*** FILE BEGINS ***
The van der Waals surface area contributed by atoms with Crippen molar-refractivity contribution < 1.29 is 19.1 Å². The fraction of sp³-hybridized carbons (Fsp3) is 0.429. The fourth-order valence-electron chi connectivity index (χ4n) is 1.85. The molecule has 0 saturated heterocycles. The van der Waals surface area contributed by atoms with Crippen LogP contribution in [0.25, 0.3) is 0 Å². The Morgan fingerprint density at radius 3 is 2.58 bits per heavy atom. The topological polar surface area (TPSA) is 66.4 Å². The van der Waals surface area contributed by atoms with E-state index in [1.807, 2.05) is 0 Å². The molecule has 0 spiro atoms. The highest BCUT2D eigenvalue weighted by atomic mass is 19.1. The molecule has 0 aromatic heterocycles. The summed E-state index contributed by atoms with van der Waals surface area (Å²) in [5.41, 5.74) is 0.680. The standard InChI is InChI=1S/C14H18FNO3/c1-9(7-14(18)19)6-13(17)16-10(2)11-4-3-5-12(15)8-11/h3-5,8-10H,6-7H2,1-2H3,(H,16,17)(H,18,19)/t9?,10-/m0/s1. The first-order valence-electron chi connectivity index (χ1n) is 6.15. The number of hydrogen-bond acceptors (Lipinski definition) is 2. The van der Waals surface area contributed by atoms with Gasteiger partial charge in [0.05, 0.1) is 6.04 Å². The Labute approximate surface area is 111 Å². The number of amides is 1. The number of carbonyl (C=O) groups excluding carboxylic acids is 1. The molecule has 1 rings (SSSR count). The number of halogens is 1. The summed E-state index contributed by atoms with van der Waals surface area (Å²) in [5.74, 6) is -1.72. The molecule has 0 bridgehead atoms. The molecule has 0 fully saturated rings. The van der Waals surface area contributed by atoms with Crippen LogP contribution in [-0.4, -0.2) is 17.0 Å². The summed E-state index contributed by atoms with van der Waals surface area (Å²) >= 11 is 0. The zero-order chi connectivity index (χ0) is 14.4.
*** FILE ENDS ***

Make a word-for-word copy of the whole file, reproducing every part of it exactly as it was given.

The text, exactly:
The van der Waals surface area contributed by atoms with Crippen molar-refractivity contribution < 1.29 is 19.1 Å². The fraction of sp³-hybridized carbons (Fsp3) is 0.429. The fourth-order valence-electron chi connectivity index (χ4n) is 1.85. The molecule has 0 saturated heterocycles. The van der Waals surface area contributed by atoms with Crippen LogP contribution in [0.25, 0.3) is 0 Å². The Morgan fingerprint density at radius 3 is 2.58 bits per heavy atom. The topological polar surface area (TPSA) is 66.4 Å². The van der Waals surface area contributed by atoms with E-state index in [1.807, 2.05) is 0 Å². The molecule has 0 spiro atoms. The highest BCUT2D eigenvalue weighted by atomic mass is 19.1. The molecule has 0 aromatic heterocycles. The summed E-state index contributed by atoms with van der Waals surface area (Å²) in [5.41, 5.74) is 0.680. The standard InChI is InChI=1S/C14H18FNO3/c1-9(7-14(18)19)6-13(17)16-10(2)11-4-3-5-12(15)8-11/h3-5,8-10H,6-7H2,1-2H3,(H,16,17)(H,18,19)/t9?,10-/m0/s1. The first-order valence-electron chi connectivity index (χ1n) is 6.15. The number of hydrogen-bond acceptors (Lipinski definition) is 2. The van der Waals surface area contributed by atoms with Gasteiger partial charge in [0.05, 0.1) is 6.04 Å². The Labute approximate surface area is 111 Å². The number of amides is 1. The number of carbonyl (C=O) groups excluding carboxylic acids is 1. The molecule has 1 rings (SSSR count). The number of halogens is 1. The summed E-state index contributed by atoms with van der Waals surface area (Å²) in [5.74, 6) is -1.72. The molecule has 0 bridgehead atoms. The molecule has 0 fully saturated rings. The van der Waals surface area contributed by atoms with Crippen LogP contribution in [-0.4, -0.2) is 17.0 Å². The summed E-state index contributed by atoms with van der Waals surface area (Å²) >= 11 is 0. The zero-order chi connectivity index (χ0) is 14.4.